[39/365] The Rights of a Criminal

To what extent do we consider criminals human?

Here in Malaysia, there’s a fair bit of uproar over a convicted rapist’s return to the country. Selva Kumar Subbiah was convicted in 1997 of 19 counts of sexual assault, 28 counts of administering noxious substances i.e. drugs, 10 counts of various kinds of assault, and other offences including extortion. After serving jail time for 24 years in Canada where he carried out his crimes, he has now been released and returned to Malaysia, where some say he is now living in the Klang Valley. Reports of his victims tally to 1000 girls; apparently he rated them from a scale of 1 to 10 in a book and would drug his victims before raping them.

He’s not the first sex offender to have returned from overseas after serving jail time there. Nur Fitri Azmeer Nordin was a scholarship student who was sentenced to a five-year jail term in Britain after police found child pornography material in his laptop. Many of the 30,000 images found on his computer were Category A, meaning they showed some of the most extreme forms of child abuse, and some were said to have been taken by Nur Fitri himself. After serving a mere nine months of his sentence, he’s since returned to Malaysia under a cloak of silence and is presumably living a normal life here (source).

That’s not including the hundreds if not thousands of sex offenders right here in the country itself – forget overseas criminals, here we have plenty of sex offenders who either escaped prosecution by marrying their victim or simply through shoddy police work. No offense to the hardworking cops out there saving lives, but there’s something to be said when a 15 year old girl who was allegedly raped by 38 men was arrested herself as part of investigations. What does it say? It says we have a culture of blaming women for crimes committed against them, that women will always be at fault when violence is inflicted on them. But perhaps that’s a topic for another time.

The real issue here is the distinct lack of a sex offender registry in Malaysia.

Selva Kumar’s case was one that haunted many – not only his victims, but also the investigator working the case. In 2016, a parole hearing found that Selva Kumar was highly likely to reoffend once released and posed a high risk to other civilians, with a veteran Crown prosecutor dubbing him “the most dangerous person” he had ever prosecuted. What does this mean? It means we’ve identified that at least one person out there is a convicted sex offender who poses a real threat to other people around him; he will most likely commit the same crimes again. We know he’s out there. We know the likes of him and Nur Fitri are walking around freely in this country.

But without a sex offender registry, there is a real chance that we won’t be able to know that before it’s too late. Give it two or three months and all this panic over a remorseless convicted sex offender walking around the Klang Valley will fade from our memories. We’ll forget, because that’s what people do. They forget. A criminal can change their name. Their face. Everything is possible, with plastic surgery to lawful change of identity. Without a sex offender registry, there’s no way for us to keep tabs on convicted criminals like them, and that’s worrying.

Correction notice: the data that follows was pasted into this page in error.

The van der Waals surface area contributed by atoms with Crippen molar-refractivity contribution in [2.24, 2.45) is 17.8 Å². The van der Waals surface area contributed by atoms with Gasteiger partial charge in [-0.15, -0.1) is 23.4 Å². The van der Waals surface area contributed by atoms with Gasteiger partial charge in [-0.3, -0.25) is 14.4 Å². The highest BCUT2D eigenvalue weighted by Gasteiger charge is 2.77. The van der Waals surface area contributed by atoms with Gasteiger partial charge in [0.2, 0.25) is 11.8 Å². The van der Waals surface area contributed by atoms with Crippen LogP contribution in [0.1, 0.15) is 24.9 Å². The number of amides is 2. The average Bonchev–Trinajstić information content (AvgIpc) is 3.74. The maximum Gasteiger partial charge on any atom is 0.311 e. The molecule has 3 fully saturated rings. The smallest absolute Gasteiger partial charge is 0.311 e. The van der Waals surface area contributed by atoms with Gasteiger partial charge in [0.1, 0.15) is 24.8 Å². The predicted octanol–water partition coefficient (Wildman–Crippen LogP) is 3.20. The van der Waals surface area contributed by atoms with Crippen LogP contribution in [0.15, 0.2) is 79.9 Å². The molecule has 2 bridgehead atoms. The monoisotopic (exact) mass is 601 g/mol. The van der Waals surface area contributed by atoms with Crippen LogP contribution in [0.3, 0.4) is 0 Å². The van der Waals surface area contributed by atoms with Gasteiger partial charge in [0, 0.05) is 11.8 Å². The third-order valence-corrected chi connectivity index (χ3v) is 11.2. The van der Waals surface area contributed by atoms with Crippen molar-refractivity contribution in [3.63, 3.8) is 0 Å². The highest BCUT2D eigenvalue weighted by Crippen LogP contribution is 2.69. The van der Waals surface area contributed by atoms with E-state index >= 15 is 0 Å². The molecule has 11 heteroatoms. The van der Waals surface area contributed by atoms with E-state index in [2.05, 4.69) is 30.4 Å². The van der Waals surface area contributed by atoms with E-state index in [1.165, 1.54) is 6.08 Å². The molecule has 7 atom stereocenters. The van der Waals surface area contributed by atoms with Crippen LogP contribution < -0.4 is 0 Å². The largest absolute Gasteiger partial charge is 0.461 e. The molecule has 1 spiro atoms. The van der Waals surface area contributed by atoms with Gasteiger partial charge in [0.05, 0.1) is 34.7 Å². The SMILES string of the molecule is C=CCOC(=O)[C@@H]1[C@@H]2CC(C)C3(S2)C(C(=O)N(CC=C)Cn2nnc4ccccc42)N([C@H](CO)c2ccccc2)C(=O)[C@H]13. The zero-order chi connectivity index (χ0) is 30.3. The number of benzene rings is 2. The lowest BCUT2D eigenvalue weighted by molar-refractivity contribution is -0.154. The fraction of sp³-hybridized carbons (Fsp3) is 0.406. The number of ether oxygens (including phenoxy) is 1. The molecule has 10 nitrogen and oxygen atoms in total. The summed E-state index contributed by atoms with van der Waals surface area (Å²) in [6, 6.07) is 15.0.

Some say a sex offender registry is likely to be of no substantial help, due to our loose laws on sexual offences against children and minors. It’s likely the laws themselves that need to be rectified, with more stringent laws defining precisely what is considered sexual assault and what is not, laws preventing sexual assault victims to marry their assailants thereby letting the assailants off the hook among others. There are many things to be considered, but I personally reckon a sex offender registry would be a step forward in that direction.

Others say a sex offender registry will ruin the future of these criminals, especially if they were made available to the public. Criminals should be given a chance to reform, it is argued, and a sex offender registry would diminish chances of that happening greatly. Criminals are people too – they are human beings, and they are entitled to basic rights just like any other person does. That includes privacy and a shot at a second chance in life.

But here’s the question: to what extent do those rights apply to criminals, especially those who have ruined the lives of many, and especially those who have been identified to be high-risk reoffenders? Here we have a man who has ruined the lives of hundreds of women, who has traumatised them for life and shattered their illusion of a safe world. This man ruined people. He and many other sex offenders inflict long-lasting pain and suffering on their victims. We say they are entitled to their privacy, but what if they revert to their heinous under cover of their ‘privacy’? We say they deserve a second chance in life, but what right do they have to that when they’ve permanently ruined the lives of so many others?

Perhaps there are distinctions. A murderer may be justified – a serial killing and a murder committed in self-defense are two different beasts altogether. Sexual assault is nothing but a violent display of power, of greed, of hunger, of violent lust and sadistic desires. There is no justification in sexual assault, and it’s hard to think of sexual offenders as people.

Maybe it’s just me. What are your thoughts on this issue? Let me know in the comments.

Til next time.


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